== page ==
The National Park Service, which has battled coyotes, prairie dogs, gypsy moths and even litterbugs over the years, is taking on a new foe: Washington-area plant life.
Trees, ferns, weeds and even flowers are threatening historic structures around Washington, officials say. On the dome of the Jefferson Memorial, cottonwood seedlings have taken root; and in the fragile earthworks of the 120-year-old Civil War forts that surround Washington, tree roots are opening gaps and aiding erosion. At Harper's Ferry, the old industrial area of Virginia Island has been covered by trees, plants and ferns.
More severe threats are found along the C&O Canal than in any other single property in the region. There, plant intrusions threaten to harm or destroy canal banks, locks, culverts, aquaducts and lock houses, said Paul Goeldner, the National Park Service's regional chief of historic resource sevices.
A new Interior Department program to study and correct such problems is under way, and this year $226,600 will fund nine projects nationwide, including up to $15,000 to find ways to "combat vegetative destruction to historical structures" in the National Capitol Region of the Park Service.
Locally, Goeldner said, most of the threats from plant life can be corrected with more frequent maintenance, but some require a careful, scientific analysis of ways to preserve both the historic structure and the vegetation.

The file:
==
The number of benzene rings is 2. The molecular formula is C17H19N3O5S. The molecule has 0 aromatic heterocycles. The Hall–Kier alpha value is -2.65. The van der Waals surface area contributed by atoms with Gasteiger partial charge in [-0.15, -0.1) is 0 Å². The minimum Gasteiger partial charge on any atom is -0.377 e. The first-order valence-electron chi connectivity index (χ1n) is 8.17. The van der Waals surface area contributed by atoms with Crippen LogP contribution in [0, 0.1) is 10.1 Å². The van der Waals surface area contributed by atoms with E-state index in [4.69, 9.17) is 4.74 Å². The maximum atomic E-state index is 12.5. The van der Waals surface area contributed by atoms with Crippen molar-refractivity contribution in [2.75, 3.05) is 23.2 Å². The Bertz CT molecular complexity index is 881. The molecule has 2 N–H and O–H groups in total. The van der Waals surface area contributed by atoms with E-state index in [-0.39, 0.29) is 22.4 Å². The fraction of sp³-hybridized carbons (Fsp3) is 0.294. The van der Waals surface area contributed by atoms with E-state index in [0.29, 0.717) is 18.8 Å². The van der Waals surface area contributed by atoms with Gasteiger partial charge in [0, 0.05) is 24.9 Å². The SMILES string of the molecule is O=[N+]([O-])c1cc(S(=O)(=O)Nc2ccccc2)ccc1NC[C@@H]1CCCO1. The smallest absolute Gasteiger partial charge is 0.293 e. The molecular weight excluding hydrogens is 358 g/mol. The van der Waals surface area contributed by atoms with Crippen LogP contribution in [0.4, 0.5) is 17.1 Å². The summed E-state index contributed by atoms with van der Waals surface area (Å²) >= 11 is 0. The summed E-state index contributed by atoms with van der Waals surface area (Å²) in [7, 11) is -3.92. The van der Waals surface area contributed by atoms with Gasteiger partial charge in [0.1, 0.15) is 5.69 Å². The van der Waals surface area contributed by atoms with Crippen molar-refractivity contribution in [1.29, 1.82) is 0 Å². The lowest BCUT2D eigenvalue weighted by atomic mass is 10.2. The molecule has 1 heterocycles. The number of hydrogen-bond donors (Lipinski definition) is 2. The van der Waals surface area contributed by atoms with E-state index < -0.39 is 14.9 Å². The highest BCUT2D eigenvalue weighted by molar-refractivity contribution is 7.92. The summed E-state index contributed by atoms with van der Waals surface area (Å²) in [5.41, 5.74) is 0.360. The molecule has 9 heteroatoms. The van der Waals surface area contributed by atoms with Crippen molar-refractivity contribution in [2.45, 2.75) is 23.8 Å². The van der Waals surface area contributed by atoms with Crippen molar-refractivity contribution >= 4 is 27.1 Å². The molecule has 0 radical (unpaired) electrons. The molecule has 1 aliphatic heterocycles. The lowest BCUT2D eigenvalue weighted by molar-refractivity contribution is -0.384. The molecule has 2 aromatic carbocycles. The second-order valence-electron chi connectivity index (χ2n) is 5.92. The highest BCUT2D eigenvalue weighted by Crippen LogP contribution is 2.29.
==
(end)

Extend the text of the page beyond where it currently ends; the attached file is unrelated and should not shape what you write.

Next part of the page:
"The ultimate place we're taking this policy is to determine how to make the vegetative threat less extensive," he said. "We can't indiscriminately love nature and all of its manifestations in this policy."
Throughout the area, 1,100 of the 1,300 historic structures are of sufficient importance and fragility that they need to be preserved exactly as they were originally, Goeldner said. Through a contractor, the National Park Service will try to detemine the extent of the problem throughout the region and ways to correct them.
Other problem areas include tree roots that are upsetting one side of the foundation of the Clara Barton House at Glen Echo; rampant weeds at Antietam Battlefield National Cemetery near Sharpsburg, Md.; and ferns and weeds invading the masonry of Fort Washington Park across the Potomac from Mount Vernon.
The ivy growing into the clay walls and wood frame of the Worthington House at Monocacy National Battlefield in Maryland is considered the most extensive example of "plant damage" to a historic structure in the region.
The house was there as the Civil War raged in nearby cornfields at the time of a July 9, 1864, battle, but because of what officials called misuse by prevous owners and the ivy intrusion, it is falling apart. The battlefield and house are located around a knoll that can be seen from I-270 going south from Frederick, Md., after the trees shed their leaves in autumn. Contributing to its current condition is the fact that at one time it was used as a home for migrant laborers in the area.
"We are close to losing the Worthington House," Goeldner said.
At both Monocacy and the Manassas National Battlefield Park, the vegetation has threatened a unique type of historic structure: the fields of battle. He said descriptions of historical events often are grounded in landmarks such as homes, fields and stands of trees.
Already the changing vegetative patterns at these parks have made it difficult to visualize the battle from descriptions offered by the Park Service. "There are fields where trees or crops once stood," he said, "and that confuses the visitor.
"We have the ultimate goal of achieving the historic vegetative patterns there," Goeldner said. He said that the Park Service may be interested in opening vistas through the forest, though "there are a lot of tree-huggers who would probably object."
"In a place where nature is fragile and man's permanent imprint is hard to erase," Goeldner said, "protection of both is the rational action."